High above Kelly Drive and the CSX railroad tracks in Fairmount Park, a pile of graffiti covered ruins manages to weave William Penn, Benjamin Franklin, Joseph Wharton, and disc golf into a single story. Just beyond the 12th hole of the Sedgley Woods Disc Golf Course stand the remains of The Cliffs.
Quaker merchant Joshua Fisher built the Georgian style home in 1753 as a country homestead on land purchased from the Mifflin family, who had owned the land since William Penn’s distribution of his ‘Liberty Lands’. Fisher had moved to Philadelphia in 1746 from Lewes, Delaware, where his family had settled after his grandfather came to America on Penn’s ship Welcome. In addition to operating a successful transatlantic mercantile business, Fisher charted a map of the Delaware Bay, first printed in 1756. Thomas Penn, William’s son, appointed Fisher a surveyor of the Lower Counties of Delaware prior to his relocation.
Fisher and his six children operated their mercantile business from a lot at the rear of their home on bustling South Front Street. The Cliffs served as a spacious retreat where the family would spend entire summers and alternately rent it out. Sarah Franklin Bache, Ben’s daughter, was among its tenants. She lived there during the American Revolution; a letter she sent to Ben in France in 1789 described the house as small and charming.
Fisher’s granddaughter Deborah married William Wharton, whose family owned a tract of land near to The Cliffs. Their son Joseph Wharton co-founded Bethlehem Steel and Swarthmore College, and donated money to the University of Pennsylvania to establish the business school that still carries his name today. Steven Ujifusa wrote a nice bio of Wharton referencing his time at The Cliffs for PhillyHistory.org last year.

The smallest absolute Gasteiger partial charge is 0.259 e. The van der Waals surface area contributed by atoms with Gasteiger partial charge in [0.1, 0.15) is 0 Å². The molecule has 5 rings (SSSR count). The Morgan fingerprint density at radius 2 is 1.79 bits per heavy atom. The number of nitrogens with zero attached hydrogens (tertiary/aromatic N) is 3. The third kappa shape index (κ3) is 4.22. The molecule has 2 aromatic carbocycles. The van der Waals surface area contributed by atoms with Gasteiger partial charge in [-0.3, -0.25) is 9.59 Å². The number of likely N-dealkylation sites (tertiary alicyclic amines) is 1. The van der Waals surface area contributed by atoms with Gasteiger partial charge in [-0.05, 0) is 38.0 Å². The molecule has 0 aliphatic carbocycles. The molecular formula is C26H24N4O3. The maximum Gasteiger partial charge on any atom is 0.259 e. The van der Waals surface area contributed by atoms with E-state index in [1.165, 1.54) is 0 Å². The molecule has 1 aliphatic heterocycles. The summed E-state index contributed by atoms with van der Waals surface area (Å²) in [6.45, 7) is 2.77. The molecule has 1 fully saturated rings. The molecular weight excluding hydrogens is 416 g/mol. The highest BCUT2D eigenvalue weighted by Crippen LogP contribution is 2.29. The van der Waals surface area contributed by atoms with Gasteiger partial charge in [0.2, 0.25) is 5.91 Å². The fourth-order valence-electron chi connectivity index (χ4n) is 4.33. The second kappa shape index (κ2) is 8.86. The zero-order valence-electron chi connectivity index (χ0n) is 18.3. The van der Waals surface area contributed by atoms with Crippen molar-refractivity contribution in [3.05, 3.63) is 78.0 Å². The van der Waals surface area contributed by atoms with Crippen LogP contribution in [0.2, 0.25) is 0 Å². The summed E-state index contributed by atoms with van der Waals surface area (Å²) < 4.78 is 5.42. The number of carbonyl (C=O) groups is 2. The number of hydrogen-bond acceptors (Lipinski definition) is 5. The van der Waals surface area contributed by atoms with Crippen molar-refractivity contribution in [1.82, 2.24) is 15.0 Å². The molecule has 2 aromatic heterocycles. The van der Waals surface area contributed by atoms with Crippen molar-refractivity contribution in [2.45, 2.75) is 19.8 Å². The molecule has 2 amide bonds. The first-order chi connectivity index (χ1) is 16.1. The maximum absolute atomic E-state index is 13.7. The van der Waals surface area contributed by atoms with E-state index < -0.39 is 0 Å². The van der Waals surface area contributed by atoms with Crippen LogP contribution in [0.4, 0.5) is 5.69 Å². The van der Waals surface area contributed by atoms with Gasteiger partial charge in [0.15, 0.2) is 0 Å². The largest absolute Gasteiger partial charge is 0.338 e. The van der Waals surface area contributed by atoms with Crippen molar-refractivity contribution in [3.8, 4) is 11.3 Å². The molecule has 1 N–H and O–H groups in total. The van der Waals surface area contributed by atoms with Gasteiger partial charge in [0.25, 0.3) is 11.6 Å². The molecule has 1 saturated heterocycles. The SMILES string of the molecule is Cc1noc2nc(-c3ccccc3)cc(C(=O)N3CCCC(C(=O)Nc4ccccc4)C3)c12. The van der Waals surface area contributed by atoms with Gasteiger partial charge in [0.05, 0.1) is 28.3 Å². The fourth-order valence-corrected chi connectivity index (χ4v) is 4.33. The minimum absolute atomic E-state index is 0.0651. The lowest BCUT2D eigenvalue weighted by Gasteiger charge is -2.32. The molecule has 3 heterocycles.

The Cliffs remained in the Fisher family until 1868, when the Fairmount Park Commission purchased it, adding to their collection of colonial mansions. In 1972, it was added to the National Register of Historic Places, and in 1976, it was among the restorations performed for the Bicentennial.
In 1977, the Philadelphia Frisbee Club held a disc golf tournament at the Belmont Plateau that was so successful, Wham-O (manufacturer of the Frisbee brand) donated 18 “pole hole” baskets and tee signs for a disc golf course, one of the earliest of its kind in America. Park commissioners chose the heavily wooded Sedgley Woods area, a curving swath near The Cliffs and Smith Memorial Playhouse. One of the course’s fairways is a centuries old cobblestone path that was once Mifflin Lane, a path predating the park and city grid that led to The Cliffs.
Alas, an arson’s fire destroyed the home in 1986, within a year of two other park mansions, Greenland and Wakefield, also going up in flames. In his recent story on Fairmount Park for City Paper, former Hidden City Daily contributor Ryan Briggs reported that the Department of Parks and Recreation has elected to leave the site as a ruin.